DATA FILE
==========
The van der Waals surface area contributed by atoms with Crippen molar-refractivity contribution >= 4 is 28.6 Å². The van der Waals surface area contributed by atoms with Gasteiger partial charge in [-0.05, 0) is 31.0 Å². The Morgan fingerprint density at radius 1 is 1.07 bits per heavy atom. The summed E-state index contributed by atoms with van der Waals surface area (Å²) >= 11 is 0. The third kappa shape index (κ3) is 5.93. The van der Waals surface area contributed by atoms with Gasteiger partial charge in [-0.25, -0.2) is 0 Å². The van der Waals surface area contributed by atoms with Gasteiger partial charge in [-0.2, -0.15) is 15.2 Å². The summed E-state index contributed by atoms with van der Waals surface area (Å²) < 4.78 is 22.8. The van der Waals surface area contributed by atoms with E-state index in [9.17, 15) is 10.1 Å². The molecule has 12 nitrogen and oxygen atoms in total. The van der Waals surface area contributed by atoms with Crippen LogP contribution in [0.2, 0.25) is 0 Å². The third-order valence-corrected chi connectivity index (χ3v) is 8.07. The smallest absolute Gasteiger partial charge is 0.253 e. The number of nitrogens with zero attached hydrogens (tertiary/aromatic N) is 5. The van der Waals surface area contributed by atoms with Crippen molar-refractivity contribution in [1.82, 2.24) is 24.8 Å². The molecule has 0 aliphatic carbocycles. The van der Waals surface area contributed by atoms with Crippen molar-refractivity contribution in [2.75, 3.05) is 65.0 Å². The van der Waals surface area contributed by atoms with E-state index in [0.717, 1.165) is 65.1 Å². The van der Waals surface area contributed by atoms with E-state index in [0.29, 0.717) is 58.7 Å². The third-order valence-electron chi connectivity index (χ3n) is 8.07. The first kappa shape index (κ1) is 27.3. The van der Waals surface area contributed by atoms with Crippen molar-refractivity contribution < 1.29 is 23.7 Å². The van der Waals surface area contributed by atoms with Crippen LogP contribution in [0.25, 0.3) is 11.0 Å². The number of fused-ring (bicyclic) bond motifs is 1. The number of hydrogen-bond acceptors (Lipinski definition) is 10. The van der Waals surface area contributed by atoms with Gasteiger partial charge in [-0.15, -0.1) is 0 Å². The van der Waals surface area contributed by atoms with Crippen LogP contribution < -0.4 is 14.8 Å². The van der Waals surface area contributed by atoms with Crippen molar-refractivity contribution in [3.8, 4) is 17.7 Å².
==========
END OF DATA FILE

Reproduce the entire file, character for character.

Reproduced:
The van der Waals surface area contributed by atoms with Crippen molar-refractivity contribution >= 4 is 28.6 Å². The van der Waals surface area contributed by atoms with Gasteiger partial charge in [-0.05, 0) is 31.0 Å². The Morgan fingerprint density at radius 1 is 1.07 bits per heavy atom. The summed E-state index contributed by atoms with van der Waals surface area (Å²) >= 11 is 0. The third kappa shape index (κ3) is 5.93. The van der Waals surface area contributed by atoms with Gasteiger partial charge in [-0.25, -0.2) is 0 Å². The van der Waals surface area contributed by atoms with Gasteiger partial charge in [-0.2, -0.15) is 15.2 Å². The summed E-state index contributed by atoms with van der Waals surface area (Å²) < 4.78 is 22.8. The van der Waals surface area contributed by atoms with E-state index in [9.17, 15) is 10.1 Å². The molecule has 12 nitrogen and oxygen atoms in total. The van der Waals surface area contributed by atoms with Crippen LogP contribution in [0.2, 0.25) is 0 Å². The third-order valence-corrected chi connectivity index (χ3v) is 8.07. The smallest absolute Gasteiger partial charge is 0.253 e. The number of nitrogens with zero attached hydrogens (tertiary/aromatic N) is 5. The van der Waals surface area contributed by atoms with Crippen molar-refractivity contribution in [1.82, 2.24) is 24.8 Å². The molecule has 0 aliphatic carbocycles. The van der Waals surface area contributed by atoms with Crippen molar-refractivity contribution in [2.75, 3.05) is 65.0 Å². The van der Waals surface area contributed by atoms with E-state index in [0.717, 1.165) is 65.1 Å². The van der Waals surface area contributed by atoms with E-state index in [0.29, 0.717) is 58.7 Å². The third-order valence-electron chi connectivity index (χ3n) is 8.07. The first kappa shape index (κ1) is 27.3. The van der Waals surface area contributed by atoms with Crippen molar-refractivity contribution < 1.29 is 23.7 Å². The van der Waals surface area contributed by atoms with Crippen LogP contribution in [0.25, 0.3) is 11.0 Å². The number of fused-ring (bicyclic) bond motifs is 1. The number of hydrogen-bond acceptors (Lipinski definition) is 10. The van der Waals surface area contributed by atoms with Gasteiger partial charge in [-0.15, -0.1) is 0 Å². The van der Waals surface area contributed by atoms with Crippen LogP contribution < -0.4 is 14.8 Å². The van der Waals surface area contributed by atoms with Crippen molar-refractivity contribution in [3.8, 4) is 17.7 Å².